Life&Style’s Anisha Mansuri discusses Priyanka Chopra’s recent apology for endorsing skin lightening creams, arguing that it is not enough considering the harm these advertisements caused
After over a decade, Priyanka Chopra has finally apologised for her endorsement of multiple skin lightening creams, and her involvement in the racially insensitive and colourism driven narrative this industry has created.
Lightening creams have been promoted to women of colour for decades, upholding a harmful inferiority complex that has been felt ever since time of the British Raj. What was left behind is something that still stings today. It is the idea that whiteness equals beauty and that darker skin is a non-desirable trait, an invention which has heavily impacted countless women from previously colonised countries. The apology has come nearly eleven years after Chopra’s involvement, following the recent resurfacing of her Ponds advert on social media after the Black Lives Matter protests last summer. This was after multiple South Asian celebrities posted a black square to show their support for the BLM movement, but also contributed to racial injustice in their home states, through endorsing lightening creams.
The subsequent backlash against Chopra’s advertisements was heavily reported on by the media, causing the CEO of Unilever to be called upon to pull their line after decades of complaints over the clear racism it was built upon. However, instead of taking responsibility the company released a tone-deaf statement, detailing how they would like to showcase ‘a more diverse portrayal of beauty’, and so chose to rebrand from Fair and Lovely to Glow and Lovely. This did nothing to remove the colonial ideology of whiteness being superior or combat the original issue, which was the cream itself, with many proclaiming that this was ‘just colourism by another word’. Unilever is a global player when it comes to beauty products and continues to promote their products in the UK too. As well as the self-depreciating attitudes it causes, these products are also incredibly harmful to the skin and can contain mercury and hydroquinone – which with prolonged use are linked to ‘poisoning, skin damage’ and ‘an increased chance of skin cancer’ too.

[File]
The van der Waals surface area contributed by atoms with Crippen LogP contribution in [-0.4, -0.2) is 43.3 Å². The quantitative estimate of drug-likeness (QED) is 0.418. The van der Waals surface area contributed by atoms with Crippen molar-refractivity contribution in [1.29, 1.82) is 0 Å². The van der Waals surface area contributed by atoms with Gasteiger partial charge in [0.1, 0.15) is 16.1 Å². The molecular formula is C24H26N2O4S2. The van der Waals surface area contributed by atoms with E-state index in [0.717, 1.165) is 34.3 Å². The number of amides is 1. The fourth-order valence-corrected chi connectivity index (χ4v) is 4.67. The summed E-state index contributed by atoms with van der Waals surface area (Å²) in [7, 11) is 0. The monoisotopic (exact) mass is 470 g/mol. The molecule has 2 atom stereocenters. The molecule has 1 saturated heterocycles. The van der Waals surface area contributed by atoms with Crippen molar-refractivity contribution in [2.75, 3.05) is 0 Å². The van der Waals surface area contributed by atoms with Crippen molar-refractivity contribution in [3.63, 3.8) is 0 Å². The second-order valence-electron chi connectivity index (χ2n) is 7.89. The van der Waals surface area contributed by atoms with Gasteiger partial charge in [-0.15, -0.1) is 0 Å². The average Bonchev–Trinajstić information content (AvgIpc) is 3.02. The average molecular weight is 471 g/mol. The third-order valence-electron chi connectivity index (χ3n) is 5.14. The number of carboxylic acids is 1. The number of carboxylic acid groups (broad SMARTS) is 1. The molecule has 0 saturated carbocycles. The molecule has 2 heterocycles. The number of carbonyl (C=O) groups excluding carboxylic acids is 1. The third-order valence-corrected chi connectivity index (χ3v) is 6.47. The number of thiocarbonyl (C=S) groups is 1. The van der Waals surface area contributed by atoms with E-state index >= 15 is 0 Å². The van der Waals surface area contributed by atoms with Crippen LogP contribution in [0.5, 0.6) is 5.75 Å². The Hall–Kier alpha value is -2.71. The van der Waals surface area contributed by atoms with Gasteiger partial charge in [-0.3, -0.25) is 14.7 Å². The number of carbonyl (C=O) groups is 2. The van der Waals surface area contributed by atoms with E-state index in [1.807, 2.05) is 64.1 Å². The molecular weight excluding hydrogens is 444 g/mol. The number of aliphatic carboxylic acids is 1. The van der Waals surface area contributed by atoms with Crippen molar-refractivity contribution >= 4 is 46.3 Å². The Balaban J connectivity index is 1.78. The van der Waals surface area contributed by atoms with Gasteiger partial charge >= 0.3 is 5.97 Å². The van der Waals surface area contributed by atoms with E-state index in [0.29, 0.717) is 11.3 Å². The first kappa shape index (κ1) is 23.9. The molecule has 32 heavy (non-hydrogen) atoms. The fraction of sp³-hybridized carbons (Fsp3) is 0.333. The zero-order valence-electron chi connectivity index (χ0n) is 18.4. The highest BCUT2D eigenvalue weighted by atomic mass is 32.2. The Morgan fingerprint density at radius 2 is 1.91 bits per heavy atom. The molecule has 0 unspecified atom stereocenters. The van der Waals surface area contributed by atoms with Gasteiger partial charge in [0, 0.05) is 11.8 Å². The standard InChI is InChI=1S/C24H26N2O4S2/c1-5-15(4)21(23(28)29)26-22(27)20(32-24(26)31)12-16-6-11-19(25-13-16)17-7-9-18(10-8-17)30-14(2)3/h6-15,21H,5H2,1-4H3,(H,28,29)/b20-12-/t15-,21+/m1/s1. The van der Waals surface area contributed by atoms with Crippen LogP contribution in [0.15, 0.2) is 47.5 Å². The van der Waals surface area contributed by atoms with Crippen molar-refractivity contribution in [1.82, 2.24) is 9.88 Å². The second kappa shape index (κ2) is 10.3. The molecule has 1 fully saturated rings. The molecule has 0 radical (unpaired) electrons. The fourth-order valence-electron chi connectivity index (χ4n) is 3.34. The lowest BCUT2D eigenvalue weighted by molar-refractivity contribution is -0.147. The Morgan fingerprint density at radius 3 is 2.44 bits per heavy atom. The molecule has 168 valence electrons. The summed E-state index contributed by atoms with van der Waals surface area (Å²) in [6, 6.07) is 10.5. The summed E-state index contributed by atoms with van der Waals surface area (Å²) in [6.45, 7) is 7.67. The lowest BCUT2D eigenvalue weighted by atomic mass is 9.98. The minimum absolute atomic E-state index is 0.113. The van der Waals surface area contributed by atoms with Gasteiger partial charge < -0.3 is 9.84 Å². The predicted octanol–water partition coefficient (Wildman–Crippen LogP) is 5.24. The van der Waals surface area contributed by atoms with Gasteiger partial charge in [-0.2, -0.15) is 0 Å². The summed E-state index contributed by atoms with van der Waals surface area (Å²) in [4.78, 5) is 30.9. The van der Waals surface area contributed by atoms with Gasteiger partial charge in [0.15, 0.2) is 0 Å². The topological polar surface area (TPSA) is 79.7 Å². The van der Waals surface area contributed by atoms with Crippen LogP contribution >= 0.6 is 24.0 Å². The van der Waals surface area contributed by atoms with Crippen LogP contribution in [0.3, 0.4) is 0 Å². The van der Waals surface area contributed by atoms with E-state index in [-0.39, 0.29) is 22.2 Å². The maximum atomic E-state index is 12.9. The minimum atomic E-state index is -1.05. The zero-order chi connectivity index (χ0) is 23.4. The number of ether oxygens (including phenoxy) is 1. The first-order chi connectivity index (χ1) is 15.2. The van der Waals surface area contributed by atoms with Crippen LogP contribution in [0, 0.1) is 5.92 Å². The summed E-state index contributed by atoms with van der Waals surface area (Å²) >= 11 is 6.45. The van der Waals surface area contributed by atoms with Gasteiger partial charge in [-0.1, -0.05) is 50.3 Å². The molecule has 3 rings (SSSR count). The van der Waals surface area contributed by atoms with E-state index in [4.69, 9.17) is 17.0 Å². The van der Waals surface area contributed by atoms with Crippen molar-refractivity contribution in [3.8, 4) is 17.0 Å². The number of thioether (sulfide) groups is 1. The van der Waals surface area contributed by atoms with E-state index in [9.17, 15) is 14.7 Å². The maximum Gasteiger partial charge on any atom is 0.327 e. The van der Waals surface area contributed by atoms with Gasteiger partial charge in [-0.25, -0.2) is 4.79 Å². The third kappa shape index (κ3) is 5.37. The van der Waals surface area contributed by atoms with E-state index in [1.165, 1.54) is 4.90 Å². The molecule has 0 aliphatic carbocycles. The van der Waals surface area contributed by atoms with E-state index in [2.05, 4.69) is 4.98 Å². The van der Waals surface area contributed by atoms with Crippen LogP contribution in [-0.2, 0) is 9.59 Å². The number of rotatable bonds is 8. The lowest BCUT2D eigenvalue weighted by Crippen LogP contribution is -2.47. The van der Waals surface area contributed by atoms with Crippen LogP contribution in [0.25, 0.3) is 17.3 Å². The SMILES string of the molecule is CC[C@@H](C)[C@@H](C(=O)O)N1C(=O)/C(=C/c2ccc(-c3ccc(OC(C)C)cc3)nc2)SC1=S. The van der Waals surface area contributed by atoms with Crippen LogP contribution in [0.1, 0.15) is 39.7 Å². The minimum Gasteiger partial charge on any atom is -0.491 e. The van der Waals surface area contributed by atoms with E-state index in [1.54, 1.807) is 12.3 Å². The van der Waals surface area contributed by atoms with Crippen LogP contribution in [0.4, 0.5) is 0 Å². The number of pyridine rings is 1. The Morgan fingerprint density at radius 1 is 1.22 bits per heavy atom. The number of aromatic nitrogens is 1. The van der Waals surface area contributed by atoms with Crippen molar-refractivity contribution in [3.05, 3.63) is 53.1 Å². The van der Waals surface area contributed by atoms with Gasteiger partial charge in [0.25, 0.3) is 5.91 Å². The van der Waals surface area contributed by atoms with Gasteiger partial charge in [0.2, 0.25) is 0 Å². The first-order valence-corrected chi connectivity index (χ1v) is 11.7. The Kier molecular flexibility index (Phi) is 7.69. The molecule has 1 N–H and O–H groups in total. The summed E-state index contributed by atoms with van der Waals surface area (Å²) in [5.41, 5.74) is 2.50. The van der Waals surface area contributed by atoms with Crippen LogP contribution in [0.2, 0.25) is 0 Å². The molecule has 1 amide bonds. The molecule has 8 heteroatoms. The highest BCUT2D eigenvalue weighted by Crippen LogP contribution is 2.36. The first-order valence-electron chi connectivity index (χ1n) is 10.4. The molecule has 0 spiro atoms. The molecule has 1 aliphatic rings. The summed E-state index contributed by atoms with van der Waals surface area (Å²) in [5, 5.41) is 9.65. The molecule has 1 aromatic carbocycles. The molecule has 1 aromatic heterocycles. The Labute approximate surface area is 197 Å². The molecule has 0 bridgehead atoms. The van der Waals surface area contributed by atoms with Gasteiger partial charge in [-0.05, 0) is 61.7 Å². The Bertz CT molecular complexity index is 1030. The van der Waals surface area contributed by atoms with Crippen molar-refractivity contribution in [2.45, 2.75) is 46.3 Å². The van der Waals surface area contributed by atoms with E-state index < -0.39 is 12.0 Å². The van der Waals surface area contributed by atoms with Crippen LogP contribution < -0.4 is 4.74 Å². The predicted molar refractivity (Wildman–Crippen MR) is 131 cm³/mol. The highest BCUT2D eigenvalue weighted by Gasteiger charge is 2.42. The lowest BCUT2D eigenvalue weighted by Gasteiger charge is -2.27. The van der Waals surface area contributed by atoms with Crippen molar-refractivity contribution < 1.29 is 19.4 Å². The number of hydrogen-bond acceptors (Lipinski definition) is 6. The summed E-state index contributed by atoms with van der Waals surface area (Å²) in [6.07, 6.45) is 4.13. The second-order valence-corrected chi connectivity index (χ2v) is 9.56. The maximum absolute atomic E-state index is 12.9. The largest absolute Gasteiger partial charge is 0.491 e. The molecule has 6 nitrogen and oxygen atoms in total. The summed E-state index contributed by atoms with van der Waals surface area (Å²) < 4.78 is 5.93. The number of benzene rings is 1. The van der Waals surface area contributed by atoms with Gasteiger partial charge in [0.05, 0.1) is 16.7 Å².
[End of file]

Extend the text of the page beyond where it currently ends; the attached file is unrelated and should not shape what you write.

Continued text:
Chopra’s ‘regret’ can be added to the pile of celebrity apologies we have heard one too many times. Following her past twitter support of Modi’s attack on Kashmir, her apology has fallen on tired ears for those of us that are past disappointment and cancel culture, and are now striving for accountability. It is perhaps no coincidence that Chopra’s move to Hollywood also begins to unravel her carefully made image that refuses to disagree with a government that threatens its minorities. Her tight-lipped interviews following patriotic tweets and her campaigns for those creams sit high on potential lists for directors to not cast her out of fear these adverts may resurface. The apology also comes as a timely response to the publication of her memoir which released the same week. She has become a caricature for second generation Indians who have recognised the toxic body standards celebrities of her status have become voluntary props to. Chopra does not get to mock the dark-skinned women of our communities and then try to own this example of everyday racism in her memoir, when she has heavily profited from being the face of these creams.
However, what we must be careful of is promoting the downfall of one of the few women of colour who already have a hard time succeeding in an industry that is too obsessed with whiteness and light skin casting. Chopra has created a platform for what Hollywood could look like with her casting in Quantico. Whilst it is questionable whether we should hold her to equal accountability for an issue she has too been the victim of, it does not mean Priyanka Chopra should fail to acknowledge the pain she has created for her own women of colour.
Meanwhile, in the same space also exists the likes of Rihanna’s Fenty beauty range, which celebrates women of colour, becoming one of the first makeup brands to use diverse models and display swatches representing over 50 skin tones. These conversations are highlighting a demand to an industry where ‘makeup brands have had this relationship with women of colour that is very trend based,’ and now they need to do more than play catch-up. They need to win back their consumers; as Fenty has proven, this is the beauty revolution women of colour have been awaiting, for far too long.
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